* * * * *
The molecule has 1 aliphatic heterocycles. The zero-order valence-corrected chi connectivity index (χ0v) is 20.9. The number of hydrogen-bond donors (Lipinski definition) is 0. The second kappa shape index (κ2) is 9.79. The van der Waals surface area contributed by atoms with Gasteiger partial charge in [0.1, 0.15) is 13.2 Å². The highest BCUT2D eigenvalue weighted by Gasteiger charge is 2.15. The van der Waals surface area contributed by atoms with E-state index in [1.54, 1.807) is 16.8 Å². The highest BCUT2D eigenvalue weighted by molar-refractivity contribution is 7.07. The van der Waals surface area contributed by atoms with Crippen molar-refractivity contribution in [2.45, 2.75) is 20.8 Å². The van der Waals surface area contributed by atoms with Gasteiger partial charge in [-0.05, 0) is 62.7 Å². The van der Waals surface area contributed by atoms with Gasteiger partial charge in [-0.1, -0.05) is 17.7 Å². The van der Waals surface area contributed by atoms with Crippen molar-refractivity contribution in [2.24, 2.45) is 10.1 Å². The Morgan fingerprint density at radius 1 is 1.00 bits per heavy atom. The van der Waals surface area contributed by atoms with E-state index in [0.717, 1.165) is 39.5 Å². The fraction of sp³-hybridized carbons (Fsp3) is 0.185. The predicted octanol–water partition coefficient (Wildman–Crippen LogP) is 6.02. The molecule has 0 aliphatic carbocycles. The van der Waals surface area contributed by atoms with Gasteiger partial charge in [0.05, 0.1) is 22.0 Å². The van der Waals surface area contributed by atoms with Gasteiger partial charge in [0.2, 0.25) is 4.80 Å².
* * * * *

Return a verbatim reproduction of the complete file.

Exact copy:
The molecule has 1 aliphatic heterocycles. The zero-order valence-corrected chi connectivity index (χ0v) is 20.9. The number of hydrogen-bond donors (Lipinski definition) is 0. The second kappa shape index (κ2) is 9.79. The van der Waals surface area contributed by atoms with Gasteiger partial charge in [0.1, 0.15) is 13.2 Å². The highest BCUT2D eigenvalue weighted by Gasteiger charge is 2.15. The van der Waals surface area contributed by atoms with E-state index in [1.54, 1.807) is 16.8 Å². The highest BCUT2D eigenvalue weighted by molar-refractivity contribution is 7.07. The van der Waals surface area contributed by atoms with Crippen molar-refractivity contribution in [2.45, 2.75) is 20.8 Å². The van der Waals surface area contributed by atoms with Gasteiger partial charge in [-0.05, 0) is 62.7 Å². The van der Waals surface area contributed by atoms with Gasteiger partial charge in [-0.1, -0.05) is 17.7 Å². The van der Waals surface area contributed by atoms with Crippen molar-refractivity contribution in [2.24, 2.45) is 10.1 Å². The Morgan fingerprint density at radius 1 is 1.00 bits per heavy atom. The van der Waals surface area contributed by atoms with E-state index in [0.717, 1.165) is 39.5 Å². The fraction of sp³-hybridized carbons (Fsp3) is 0.185. The predicted octanol–water partition coefficient (Wildman–Crippen LogP) is 6.02. The molecule has 0 aliphatic carbocycles. The van der Waals surface area contributed by atoms with Gasteiger partial charge in [0.05, 0.1) is 22.0 Å². The van der Waals surface area contributed by atoms with Gasteiger partial charge in [0.2, 0.25) is 4.80 Å².